Buoyed by their recent political convention and reports critical of US military readiness, Democrats on Capitol Hill are on the offensive in redirecting the Reagan administration's planned defense buildup.
Before Congress adjourned for the San Fransisco gathering that nominated Walter F. Mondale and Geraldine A. Ferraro, House and Senate were at an impasse over a Pentagon spending figure for 1985. Within hours after the House-Senate conference committee reconvened this week, however, the Republicans apparently blinked and agreed to a defense spending figure at least $2 billion lower than the $299 billion that the administration had been holding out for.
''I think we're in a much stronger position than we were,'' said Rep. Patricia Schroeder (D) of Colorado, a member of the House Armed Services Committee assigned to the conference group now working out differences between House and Senate versions of the defense authorization bill.
A newly revealed House Appropriations Committee report on deficiencies in the ability of US forces to sustain combat ''cuts our way,'' Congresswoman Schroeder said.
In recent months, the Pentagon has been subjected to continual hammering on the management of its record-breaking budget. Stories about high-priced spare parts, the disposal of such parts when they could be used elsewhere, and now warnings from military commanders that their armories are less than full have added to the public perception that the Defense Department could be better managed.
''I think even the Republicans in the House sense the feeling of the American people that there has to be some equalization in the defense budget, some change of priorities,'' said Rep. Joseph P. Addabbo (D) of New York, chairman of the House Appropriations subcommittee on defense.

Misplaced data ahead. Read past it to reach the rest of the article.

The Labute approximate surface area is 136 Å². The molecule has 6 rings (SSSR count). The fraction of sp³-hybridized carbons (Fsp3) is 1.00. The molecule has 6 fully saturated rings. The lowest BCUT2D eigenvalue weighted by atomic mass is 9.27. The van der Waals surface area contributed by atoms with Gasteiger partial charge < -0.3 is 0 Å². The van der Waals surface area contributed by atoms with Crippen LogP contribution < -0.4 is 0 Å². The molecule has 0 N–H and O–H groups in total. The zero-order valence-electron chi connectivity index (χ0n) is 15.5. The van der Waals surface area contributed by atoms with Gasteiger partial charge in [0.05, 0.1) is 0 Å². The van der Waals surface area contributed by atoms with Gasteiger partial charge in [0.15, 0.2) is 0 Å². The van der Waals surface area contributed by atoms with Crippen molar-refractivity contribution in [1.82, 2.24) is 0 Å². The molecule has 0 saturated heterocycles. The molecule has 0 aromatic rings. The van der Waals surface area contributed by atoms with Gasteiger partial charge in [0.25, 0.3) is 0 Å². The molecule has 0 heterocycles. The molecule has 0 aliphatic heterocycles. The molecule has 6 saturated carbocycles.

On overall Pentagon spending for next year, the administration had already lowered its sights from 13 percent real growth (that is, not counting inflation) to 7.8 percent. The Democratically controlled House wants just 5 percent growth in defense spending, and the latest concession by congressional Republicans edges the likely final figure closer to that amount.
More significant may be actions by lawmakers to limit certain key weapons systems and the use of US forces abroad. Here, too, the politics of defense spending is evident.
On the MX strategic nuclear missile, for example, the administration originally asked for 40 missiles in the 1985 budget. The House chopped that number to 15, and even the Republican-dominated Senate just barely approved 21 missiles.
The MX, which is strongly opposed by Walter Mondale and the Democratic platform, is likely to be a key campaign issue. And some observers think the fervor and unity displayed in San Francisco could work against the MX, especially among those Democrats who have continued to favor the new missile.
''Maybe it's wishful thinking,'' Congressman Addabbo said Wednesday, ''but hopefully it will have convinced some of my Democratic colleagues to vote aganst the MX.''
In any case, even if some new missiles are approved, Democrats on the defense authorization conference committee are confident that they will be able to include a key provision tying continued production to progress on arms control and giving lawmakers another chance to vote on the MX.
On another important new weapon - antisatellite (ASAT) rockets fired from jet fighters - the administration also is likely to find itself influenced, if not limited, by congressional defense budget action.
Political maneuvering by Moscow - aimed at the presidential election as well as the congressional budget process - is also evident here.
Following its recent offer to talk with the US in Vienna about space weaponry , the Kremlin is trying very hard to force a delay in the US ASAT test planned for this fall. The Reagan administration, for its part, is doing everything possible to keep the hopes for the Vienna talks alive without actually agreeing beforehand not to test its new antisatellite weapon.
House defense spending conferees, led by Rep. George E. Brown Jr. (D) of California, are now pushing for a moratorium on such testing by the US Air Force as long as the Soviet Union continues its self-declared moratorium on ASAT flight tests. The Senate wants to allow ASAT testing as long as the administration can show it is seeking ''the strictest possible limitation'' on ASATs.
The likely outcome, according to those close to the negotiations on Capitol Hill, is that lawmakers will delay possible ASAT testing until 1985, when the dust from the November election (and the US-Soviet minuet over a meeting in Vienna) has settled.
''I'm very confident that we'll get something like that out of the conference ,'' a Democratic congressional source said.